With a half-million dollars of funding under its belt, the Qualicum First Nation will be expanding its child-care program.
The Qualicum First Nation After School Care Centre in Qualicum Beach received $500,000 in funding from the provincial government as part of a $33-million investment through the province’s Child Care Major Capital Funding program.
Speaking in Vancouver on Monday, Children and Family Development Minister Katrine Conroy said the new child-care spaces would be split among 52 communities and cost the province $33 million.
Pam Moore, QFN child-care program manager, said the QFN’s plan is to build a new centre to house the after-school care program, which would be licensed for 24 children and would serve the Bowser Elementary School catchment area.
“It will have a before-school program and an after-school program. In addition, we’re looking at having preschool in there in the morning, which is currently in our daycare centre,” said Moore, adding this will free up more spaces in the daycare centre.
Mid Island-Pacific Rim MLA Scott Fraser made the announcement for the QFN child care centre in a written release Monday. The QFN is one of three child-care centres in Fraser’s riding. In total, the three centres will be getting 89 new licensed spaces for a total of $1.1 million.
“The first step toward improving access to child-care spaces and keeping our promise to implement universal child care in B.C. is to accelerate the creation of quality, licensed spaces throughout the province,” said Fraser. “These 89 new spaces will help a lot of families in Mid Island-Pacific Rim.”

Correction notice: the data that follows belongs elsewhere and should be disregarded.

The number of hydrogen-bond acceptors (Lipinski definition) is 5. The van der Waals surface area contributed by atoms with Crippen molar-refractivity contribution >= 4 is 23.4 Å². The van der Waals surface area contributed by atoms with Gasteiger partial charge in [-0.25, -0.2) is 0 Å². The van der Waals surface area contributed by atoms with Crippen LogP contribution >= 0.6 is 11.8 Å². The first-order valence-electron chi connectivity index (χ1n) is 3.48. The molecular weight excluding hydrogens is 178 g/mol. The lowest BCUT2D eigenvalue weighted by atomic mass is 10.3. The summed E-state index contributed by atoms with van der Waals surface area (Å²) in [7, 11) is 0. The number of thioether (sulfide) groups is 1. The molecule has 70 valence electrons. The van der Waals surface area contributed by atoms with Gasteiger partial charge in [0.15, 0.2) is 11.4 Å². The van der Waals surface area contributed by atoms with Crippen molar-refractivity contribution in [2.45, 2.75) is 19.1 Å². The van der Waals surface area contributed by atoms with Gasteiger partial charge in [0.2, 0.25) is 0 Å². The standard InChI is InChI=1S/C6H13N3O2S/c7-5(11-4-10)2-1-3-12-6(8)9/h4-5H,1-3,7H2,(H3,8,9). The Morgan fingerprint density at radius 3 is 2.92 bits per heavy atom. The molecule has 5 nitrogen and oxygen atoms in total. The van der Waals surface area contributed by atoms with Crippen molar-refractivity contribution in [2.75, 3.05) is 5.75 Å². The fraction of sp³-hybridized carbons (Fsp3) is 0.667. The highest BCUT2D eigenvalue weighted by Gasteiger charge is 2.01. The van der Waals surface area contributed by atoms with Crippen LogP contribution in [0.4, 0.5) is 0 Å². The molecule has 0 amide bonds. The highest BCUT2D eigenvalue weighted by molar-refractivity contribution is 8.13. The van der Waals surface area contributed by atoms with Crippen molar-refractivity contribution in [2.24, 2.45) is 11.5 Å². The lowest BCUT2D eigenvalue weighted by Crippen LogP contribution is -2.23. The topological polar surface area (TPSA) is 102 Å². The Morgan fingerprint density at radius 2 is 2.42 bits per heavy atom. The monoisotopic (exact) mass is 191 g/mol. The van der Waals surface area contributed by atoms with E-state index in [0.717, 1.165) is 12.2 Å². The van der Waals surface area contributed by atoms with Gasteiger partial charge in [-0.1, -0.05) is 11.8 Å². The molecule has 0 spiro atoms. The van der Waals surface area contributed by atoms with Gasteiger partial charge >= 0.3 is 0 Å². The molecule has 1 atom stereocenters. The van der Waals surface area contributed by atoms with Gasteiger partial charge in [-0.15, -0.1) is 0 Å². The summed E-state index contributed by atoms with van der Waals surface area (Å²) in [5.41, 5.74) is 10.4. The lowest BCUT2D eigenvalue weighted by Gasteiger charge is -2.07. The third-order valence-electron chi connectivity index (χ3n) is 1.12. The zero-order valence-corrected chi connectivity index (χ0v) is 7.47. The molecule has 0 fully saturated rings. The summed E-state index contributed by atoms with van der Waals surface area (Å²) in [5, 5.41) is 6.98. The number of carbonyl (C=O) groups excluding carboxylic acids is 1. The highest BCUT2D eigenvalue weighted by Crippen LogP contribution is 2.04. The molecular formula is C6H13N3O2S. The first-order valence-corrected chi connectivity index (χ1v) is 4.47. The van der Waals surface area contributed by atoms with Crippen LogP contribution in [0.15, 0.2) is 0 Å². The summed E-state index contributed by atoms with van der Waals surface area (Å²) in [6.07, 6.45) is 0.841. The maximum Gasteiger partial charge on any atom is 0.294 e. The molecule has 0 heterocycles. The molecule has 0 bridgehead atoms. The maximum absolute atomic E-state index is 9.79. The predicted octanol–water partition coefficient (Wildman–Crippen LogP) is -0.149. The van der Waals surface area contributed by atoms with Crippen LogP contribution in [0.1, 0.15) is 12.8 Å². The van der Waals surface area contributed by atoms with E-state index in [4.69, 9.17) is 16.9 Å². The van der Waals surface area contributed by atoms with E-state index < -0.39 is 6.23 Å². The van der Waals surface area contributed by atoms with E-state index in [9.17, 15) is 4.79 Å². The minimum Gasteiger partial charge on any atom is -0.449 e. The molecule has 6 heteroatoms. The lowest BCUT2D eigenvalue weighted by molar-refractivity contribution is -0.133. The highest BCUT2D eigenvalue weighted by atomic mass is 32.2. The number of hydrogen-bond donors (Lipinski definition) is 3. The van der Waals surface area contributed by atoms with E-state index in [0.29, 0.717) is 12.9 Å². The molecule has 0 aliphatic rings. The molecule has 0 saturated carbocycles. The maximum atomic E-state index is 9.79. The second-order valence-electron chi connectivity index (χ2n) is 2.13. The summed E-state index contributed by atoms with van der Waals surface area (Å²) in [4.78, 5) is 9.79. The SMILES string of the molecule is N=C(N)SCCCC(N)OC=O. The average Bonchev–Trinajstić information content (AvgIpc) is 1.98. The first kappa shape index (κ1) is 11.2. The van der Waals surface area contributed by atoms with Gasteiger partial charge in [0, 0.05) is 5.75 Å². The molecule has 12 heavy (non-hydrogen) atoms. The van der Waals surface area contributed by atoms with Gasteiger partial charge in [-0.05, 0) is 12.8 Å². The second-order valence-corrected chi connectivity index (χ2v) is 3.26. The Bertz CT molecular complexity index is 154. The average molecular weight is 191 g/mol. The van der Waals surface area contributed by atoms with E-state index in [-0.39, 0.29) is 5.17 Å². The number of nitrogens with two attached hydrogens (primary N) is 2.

The money will allow child-care providers to: build a new child-care facility, including the cost of buying land or a building; purchase and assemble a modular building and develop a site; renovate an existing building and buy eligible equipment, including playground equipment; and purchase furnishings to support new child-care spaces in an existing facility.
The provincial government is now in the process of working with child-care providers to sign project agreements that include the specific requirements that providers have identified for each site, such as the need to lease or buy property, obtain local zoning permits and hire contractors to renovate the sites.
Moore said the new centre will be built to the left of the existing daycare centre. The plan, she said, is to break ground in late January, 2018.
“We will be open by September. I’d like to project a June finish for this centre, but we will have those two months over the summer for unforeseen variables in the construction process,” Moore said.
In the last three years, Moore said, the QFN has been expanding its child-care program.
“We started with the daycare centre, then we have expanded to providing cultural programs to childcare centres and kindergartens in the community,” Moore said. “We’ve expanded with an outreach worker that works with families. We have an Aboriginal speech and language therapy program for the children as well.
“We were seeing a need in the community for licensed after-school care because there is none (in the area), and we thought that’s another area where we can now move forward to expand our programs.”
However, Moore said, she’s just very happy to get the funding.
“I see this as just another stepping stone in our programs down the road,” she said. “I was asked this morning what we’re looking at in the future, and we’ll probably still be expanding. Maybe we’ll go into infant/toddler care, maybe we’ll see where the need comes. We’re always looking to serve the community and serve the members of the Qualicum First Nation.”